I got a copy of The Burning Wheel… hmm. My first mention of it on the blog was early 2004, and I know it was the first edition of the rules, so that probably means sometime in 2003.
I read some of it. It intimidated the hell out of me (and turned me off — I was NOT in a good place to read about a super-crunchy rules system back then). I let the pair of books accumulate dust for a long time.
Sometime around 2006 or 2007, I started reading a lot of good things about the revised version of the rules (BW-R), so I ordered the shiny new version.
And tried to read it.
Too much. I let that pair of books accumulate dust alongside their older brothers.
But I kept reading those interesting actual play posts while I ran other games. If it came up in conversation, I mentioned that I really wanted to play the game with some people that understood it before I tried to run it myself. My gaming was taken up with other things — limited gaming time and ever-shrinking schedules meant I was more likely to choose games with a lower level of required brain-investment than BW. The thing with Burning Wheel is that it really requires system familiarity — it is through system knowledge that one achieves nominal – rather than exceptional – performance from one’s character. That’s a little daunting.
I never quite abandoned my interest in the game. Everything I heard about the game sounded – to my tactical-loving side – quite cool, and the raves and praise heaped on the “story” elements of the game (Beliefs and Instincts especially) were just as effusive. But despite all that, it was still a game that took too much time to learn, too much time to prep.
Then came Mouse Guard. A streamlined version of the Burning Wheel engine. The sparest, most elegant iteration of the rules, to date. It was, by all accounts:
- Accessible to new players.
- Still a true and excellent representation of the Good Things That Are Burning Wheel.
- As with BW, strong player-centered focus of play that’s built directly into the rules in numerous ways.
- As with BW, lots of situation-generating hooks built right into the characters, making running the game easy.
- Several procedural innovations that make the elements of play that are problematic in other games (high crunch = high prep time) very fast and easy.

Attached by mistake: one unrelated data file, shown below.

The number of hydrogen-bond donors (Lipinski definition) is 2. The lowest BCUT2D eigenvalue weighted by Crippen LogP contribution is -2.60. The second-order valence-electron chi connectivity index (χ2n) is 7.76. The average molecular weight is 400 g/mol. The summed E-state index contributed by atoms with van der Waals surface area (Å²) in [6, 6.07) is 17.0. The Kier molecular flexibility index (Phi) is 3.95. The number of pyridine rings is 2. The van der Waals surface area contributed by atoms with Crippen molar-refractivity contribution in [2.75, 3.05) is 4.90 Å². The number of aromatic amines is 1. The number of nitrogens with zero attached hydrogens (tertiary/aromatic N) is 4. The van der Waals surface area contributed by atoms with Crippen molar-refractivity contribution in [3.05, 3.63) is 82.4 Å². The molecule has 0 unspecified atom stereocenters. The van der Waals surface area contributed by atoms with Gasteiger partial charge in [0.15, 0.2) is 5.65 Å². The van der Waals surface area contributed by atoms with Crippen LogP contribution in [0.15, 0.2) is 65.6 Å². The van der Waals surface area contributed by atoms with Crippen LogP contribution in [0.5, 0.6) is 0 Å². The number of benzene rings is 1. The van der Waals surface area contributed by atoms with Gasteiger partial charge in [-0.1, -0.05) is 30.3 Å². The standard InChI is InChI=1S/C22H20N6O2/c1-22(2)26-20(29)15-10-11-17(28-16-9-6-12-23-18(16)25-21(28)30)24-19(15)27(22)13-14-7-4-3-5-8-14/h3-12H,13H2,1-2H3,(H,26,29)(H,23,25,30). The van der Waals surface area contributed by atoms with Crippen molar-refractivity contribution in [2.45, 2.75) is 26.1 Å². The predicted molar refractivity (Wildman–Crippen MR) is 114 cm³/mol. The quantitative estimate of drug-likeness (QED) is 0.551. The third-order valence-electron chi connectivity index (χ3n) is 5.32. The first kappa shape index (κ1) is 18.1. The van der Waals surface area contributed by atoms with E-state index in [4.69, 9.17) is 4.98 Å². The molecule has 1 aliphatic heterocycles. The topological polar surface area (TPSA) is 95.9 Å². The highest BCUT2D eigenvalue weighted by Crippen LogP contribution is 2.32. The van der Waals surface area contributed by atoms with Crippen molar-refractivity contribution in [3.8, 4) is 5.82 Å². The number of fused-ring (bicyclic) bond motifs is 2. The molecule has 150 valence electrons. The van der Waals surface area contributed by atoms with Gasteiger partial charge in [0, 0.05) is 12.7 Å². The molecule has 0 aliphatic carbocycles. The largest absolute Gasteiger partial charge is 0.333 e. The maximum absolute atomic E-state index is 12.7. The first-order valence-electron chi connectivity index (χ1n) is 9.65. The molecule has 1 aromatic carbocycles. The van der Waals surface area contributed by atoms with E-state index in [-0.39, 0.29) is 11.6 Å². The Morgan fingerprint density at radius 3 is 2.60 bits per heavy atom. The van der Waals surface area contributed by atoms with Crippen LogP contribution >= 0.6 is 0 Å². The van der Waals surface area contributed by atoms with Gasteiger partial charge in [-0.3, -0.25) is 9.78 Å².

I’ve since run MG quite a bit. I’ve enjoyed almost every session immensely, but it’s been hard for me to get my ‘regulars’ to dive into an MG game, basically because of the setting.
But I really wanted to get into that system with them.
Burning Wheel. I felt like MG had been a good primer on the system — I felt like maybe I was ready to understand Burning Wheel. Thus emboldened, I dove into the system. Once the main books were read and grokked, I ordered the rest of the Burning Wheel books: Monster Burner, Magic Burner, and finally the new Adventure Burner, which is basically a 350 page collection of engaging epistles on running Burning Wheel, compiling years of experience and discussion.
On the second page, I read this (paraphrased):
Burning Wheel asks only for an open, honest desire to try it out and see how it works. You may be reluctant, or you may be skeptical — that’s natural, but for the game to have a hope of working, everyone at the table has to say “Let’s give this a fair shot.”
Last night, we finally got to give it a fair shot.
Burning Wheel is a weird critter
On one hand, it is far more character focused and player-driven than a traditional fantasy game, but it uses FAR more intense rules than the nontraditional, “lighter” RPGs I’ve played before, like In a Wicked Age or Shadow of Yesterday or Heroquest or… hell, anything. I’ve mentioned that the rules are crunchy, but they’re crunchy in odd places. For example, there’s no battlemat or miniature rules (honestly, I think they’d confuse things), but there is SUPER HIGHLY DETAILED rules for positioning in combat, weapon length, weapon speed, armor penetration, and all that stuff.